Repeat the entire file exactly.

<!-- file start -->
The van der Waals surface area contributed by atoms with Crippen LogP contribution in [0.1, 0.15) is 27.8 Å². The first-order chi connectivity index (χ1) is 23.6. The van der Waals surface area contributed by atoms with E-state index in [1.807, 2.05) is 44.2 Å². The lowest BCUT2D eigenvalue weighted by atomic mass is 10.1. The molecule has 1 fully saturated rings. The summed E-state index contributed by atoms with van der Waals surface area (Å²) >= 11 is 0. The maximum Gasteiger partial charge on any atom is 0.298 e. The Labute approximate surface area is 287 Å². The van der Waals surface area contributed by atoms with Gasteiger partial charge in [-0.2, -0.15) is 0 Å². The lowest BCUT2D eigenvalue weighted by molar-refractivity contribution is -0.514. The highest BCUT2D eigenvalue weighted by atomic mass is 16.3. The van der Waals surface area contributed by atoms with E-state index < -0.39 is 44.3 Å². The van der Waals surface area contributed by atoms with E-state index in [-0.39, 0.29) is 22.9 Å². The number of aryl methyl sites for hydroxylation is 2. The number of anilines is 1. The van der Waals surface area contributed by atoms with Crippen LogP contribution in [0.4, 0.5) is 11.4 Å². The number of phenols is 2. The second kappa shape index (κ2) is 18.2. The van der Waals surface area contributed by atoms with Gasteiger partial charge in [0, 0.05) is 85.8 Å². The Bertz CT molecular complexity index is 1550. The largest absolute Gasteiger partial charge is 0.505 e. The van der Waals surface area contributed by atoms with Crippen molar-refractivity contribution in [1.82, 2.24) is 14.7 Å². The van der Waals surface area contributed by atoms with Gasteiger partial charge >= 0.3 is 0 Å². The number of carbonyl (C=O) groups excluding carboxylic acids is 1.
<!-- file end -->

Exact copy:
The van der Waals surface area contributed by atoms with Crippen LogP contribution in [0.1, 0.15) is 27.8 Å². The first-order chi connectivity index (χ1) is 23.6. The van der Waals surface area contributed by atoms with E-state index in [1.807, 2.05) is 44.2 Å². The lowest BCUT2D eigenvalue weighted by atomic mass is 10.1. The molecule has 1 fully saturated rings. The summed E-state index contributed by atoms with van der Waals surface area (Å²) >= 11 is 0. The maximum Gasteiger partial charge on any atom is 0.298 e. The Labute approximate surface area is 287 Å². The van der Waals surface area contributed by atoms with Gasteiger partial charge in [-0.2, -0.15) is 0 Å². The lowest BCUT2D eigenvalue weighted by molar-refractivity contribution is -0.514. The highest BCUT2D eigenvalue weighted by atomic mass is 16.3. The van der Waals surface area contributed by atoms with E-state index < -0.39 is 44.3 Å². The van der Waals surface area contributed by atoms with E-state index in [-0.39, 0.29) is 22.9 Å². The number of aryl methyl sites for hydroxylation is 2. The number of anilines is 1. The van der Waals surface area contributed by atoms with Crippen LogP contribution in [0.4, 0.5) is 11.4 Å². The number of phenols is 2. The second kappa shape index (κ2) is 18.2. The van der Waals surface area contributed by atoms with Gasteiger partial charge in [0, 0.05) is 85.8 Å². The Bertz CT molecular complexity index is 1550. The largest absolute Gasteiger partial charge is 0.505 e. The van der Waals surface area contributed by atoms with Crippen molar-refractivity contribution in [1.82, 2.24) is 14.7 Å². The van der Waals surface area contributed by atoms with Gasteiger partial charge >= 0.3 is 0 Å². The number of carbonyl (C=O) groups excluding carboxylic acids is 1.